LEAVE NO CHILD INSIDE-NATURE DEFICIT DISORDER INITIATIVES
The SEFTC encourages member clubs to create programs in their local area
in conjunction with schools and local youth-oriented organizations which
will encourage kids to explore nature through hiking and biking, thus
attacking the issues of childhood obesity and type 2 diabetes which are
rapidly increasing in the USA.
Journalist Richard Louv in his book Last Child in the Woods was one of the
first to identify and articulate well what so many parents, teachers,
conservation leaders and others had been feeling—that our children were
spending an too much time engaged in the wrong activities. Television,
computers, video games, iPods, cell phones and other electronic digital
devices have captured our children’s attention. Add to this the many after
school programs for children’s enrichment and the loss of much school sports
funding and the traditional “recess”, there is little time or opportunity
left for “free time” or unstructured play in nature for our kids. Many kids
today are missing out on the wonderful world of nature. “We must allow
children to experience and love the earth, before we start talking to them
about how the earth needs to be saved.” A child’s first discovery of an ant
or grasshopper can spark their lifelong love of nature. Rachael Carson
wrote, “If a child is to keep alive his inborn sense of wonder without any
such gift from the fairies, he needs the companionship of at least one adult
who can share it, rediscovering with him the joy, excitement and mystery of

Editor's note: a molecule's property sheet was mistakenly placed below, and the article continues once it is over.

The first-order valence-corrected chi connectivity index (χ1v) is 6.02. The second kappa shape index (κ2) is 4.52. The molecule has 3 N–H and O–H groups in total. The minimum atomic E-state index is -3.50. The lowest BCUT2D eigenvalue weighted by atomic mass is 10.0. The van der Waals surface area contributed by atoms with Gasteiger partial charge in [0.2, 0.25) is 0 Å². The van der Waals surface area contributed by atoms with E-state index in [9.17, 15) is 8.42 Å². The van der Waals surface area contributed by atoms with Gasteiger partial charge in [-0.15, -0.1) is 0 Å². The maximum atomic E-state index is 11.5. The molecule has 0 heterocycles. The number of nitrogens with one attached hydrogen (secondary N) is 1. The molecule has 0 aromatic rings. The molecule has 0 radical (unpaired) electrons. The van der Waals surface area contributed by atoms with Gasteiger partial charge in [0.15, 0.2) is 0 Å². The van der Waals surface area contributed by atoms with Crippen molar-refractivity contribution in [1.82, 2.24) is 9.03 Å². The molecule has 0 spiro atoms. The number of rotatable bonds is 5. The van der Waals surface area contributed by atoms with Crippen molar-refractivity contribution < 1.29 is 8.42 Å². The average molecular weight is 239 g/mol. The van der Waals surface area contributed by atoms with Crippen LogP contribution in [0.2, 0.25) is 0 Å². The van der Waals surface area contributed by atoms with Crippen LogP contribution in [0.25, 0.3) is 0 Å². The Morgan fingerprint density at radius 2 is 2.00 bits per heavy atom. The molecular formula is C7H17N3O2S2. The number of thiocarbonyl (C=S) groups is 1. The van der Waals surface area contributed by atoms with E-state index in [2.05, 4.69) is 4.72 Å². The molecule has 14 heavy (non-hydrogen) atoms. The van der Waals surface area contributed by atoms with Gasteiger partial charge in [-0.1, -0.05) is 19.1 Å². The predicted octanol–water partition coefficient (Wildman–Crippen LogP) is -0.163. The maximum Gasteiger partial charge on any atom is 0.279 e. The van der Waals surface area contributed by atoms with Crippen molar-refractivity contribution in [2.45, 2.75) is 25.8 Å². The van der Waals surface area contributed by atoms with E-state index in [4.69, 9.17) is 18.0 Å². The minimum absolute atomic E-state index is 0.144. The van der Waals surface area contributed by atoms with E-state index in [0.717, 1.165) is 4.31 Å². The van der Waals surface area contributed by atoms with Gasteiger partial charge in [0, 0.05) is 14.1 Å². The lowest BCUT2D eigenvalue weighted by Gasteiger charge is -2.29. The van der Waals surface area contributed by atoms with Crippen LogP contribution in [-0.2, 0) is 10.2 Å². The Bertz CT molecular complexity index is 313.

the world we live in.” The fact is that children need to be better educated
in the outdoors, and it should begin early.
The schools, both public and private, have the greatest responsibility for
environmental education because of mandatory attendance. However, the hiking
and trail maintenance clubs are perfectly situated to aid the local schools
in carrying out such programs due to their knowledge of the local trails and
the availability of club members who can help lead outdoor trips with school
SEFTC-associated clubs can give presentations at local schools and youth
groups (Scouts, YMCA, Boys & Girls Clubs, etc.) on outdoor-related topics as
well as lead groups of kids on hiking and backpacking trips. Also member
clubs can encourage the members’ children and grandchildren to join them on
regularly scheduled outings.
Below is a list of several successful programs other like-minded
organizations have carried out to reduce nature deficit disorder in kids.
Look them over and think of ways your own club could help attack this major
issue facing today’s children. Then put together a task force within your
club to address the situation. And remember, today’s kids are tomorrow’s
members of your club.
Web sites very favorable for this Subject: